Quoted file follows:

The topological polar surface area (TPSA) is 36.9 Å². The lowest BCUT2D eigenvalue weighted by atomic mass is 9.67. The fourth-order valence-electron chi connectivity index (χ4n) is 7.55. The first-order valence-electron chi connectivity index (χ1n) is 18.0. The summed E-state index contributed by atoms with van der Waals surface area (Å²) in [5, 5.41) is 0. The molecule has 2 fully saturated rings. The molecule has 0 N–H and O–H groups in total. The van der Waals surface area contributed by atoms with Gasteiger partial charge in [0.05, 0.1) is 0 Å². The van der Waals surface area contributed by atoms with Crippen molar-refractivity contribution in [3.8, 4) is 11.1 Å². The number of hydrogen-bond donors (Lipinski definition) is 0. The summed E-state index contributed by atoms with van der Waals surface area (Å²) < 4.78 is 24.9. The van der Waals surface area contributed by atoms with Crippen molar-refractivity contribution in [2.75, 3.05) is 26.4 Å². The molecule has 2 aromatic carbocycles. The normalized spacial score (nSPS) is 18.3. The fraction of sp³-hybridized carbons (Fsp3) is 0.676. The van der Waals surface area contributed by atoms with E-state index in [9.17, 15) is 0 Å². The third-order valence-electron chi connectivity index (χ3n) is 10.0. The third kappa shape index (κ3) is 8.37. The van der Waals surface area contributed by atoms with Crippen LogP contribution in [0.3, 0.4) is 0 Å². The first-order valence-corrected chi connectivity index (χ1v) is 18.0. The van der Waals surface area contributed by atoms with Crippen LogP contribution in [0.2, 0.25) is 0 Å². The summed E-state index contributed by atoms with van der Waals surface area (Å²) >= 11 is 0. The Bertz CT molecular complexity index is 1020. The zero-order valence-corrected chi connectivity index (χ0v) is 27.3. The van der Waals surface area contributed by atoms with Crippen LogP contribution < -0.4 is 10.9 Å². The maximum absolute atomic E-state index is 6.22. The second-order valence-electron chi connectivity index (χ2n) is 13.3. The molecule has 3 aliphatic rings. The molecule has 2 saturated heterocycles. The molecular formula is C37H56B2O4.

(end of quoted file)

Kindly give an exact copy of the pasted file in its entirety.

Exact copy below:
The topological polar surface area (TPSA) is 36.9 Å². The lowest BCUT2D eigenvalue weighted by atomic mass is 9.67. The fourth-order valence-electron chi connectivity index (χ4n) is 7.55. The first-order valence-electron chi connectivity index (χ1n) is 18.0. The summed E-state index contributed by atoms with van der Waals surface area (Å²) in [5, 5.41) is 0. The molecule has 2 fully saturated rings. The molecule has 0 N–H and O–H groups in total. The van der Waals surface area contributed by atoms with Gasteiger partial charge in [0.05, 0.1) is 0 Å². The van der Waals surface area contributed by atoms with Crippen molar-refractivity contribution in [3.8, 4) is 11.1 Å². The number of hydrogen-bond donors (Lipinski definition) is 0. The summed E-state index contributed by atoms with van der Waals surface area (Å²) < 4.78 is 24.9. The van der Waals surface area contributed by atoms with Crippen molar-refractivity contribution in [2.75, 3.05) is 26.4 Å². The molecule has 2 aromatic carbocycles. The normalized spacial score (nSPS) is 18.3. The fraction of sp³-hybridized carbons (Fsp3) is 0.676. The van der Waals surface area contributed by atoms with E-state index in [9.17, 15) is 0 Å². The third-order valence-electron chi connectivity index (χ3n) is 10.0. The third kappa shape index (κ3) is 8.37. The van der Waals surface area contributed by atoms with Crippen LogP contribution in [0.3, 0.4) is 0 Å². The first-order valence-corrected chi connectivity index (χ1v) is 18.0. The van der Waals surface area contributed by atoms with Crippen LogP contribution in [0.2, 0.25) is 0 Å². The summed E-state index contributed by atoms with van der Waals surface area (Å²) >= 11 is 0. The Bertz CT molecular complexity index is 1020. The zero-order valence-corrected chi connectivity index (χ0v) is 27.3. The van der Waals surface area contributed by atoms with Crippen LogP contribution < -0.4 is 10.9 Å². The maximum absolute atomic E-state index is 6.22. The second-order valence-electron chi connectivity index (χ2n) is 13.3. The molecule has 3 aliphatic rings. The molecule has 2 saturated heterocycles. The molecular formula is C37H56B2O4.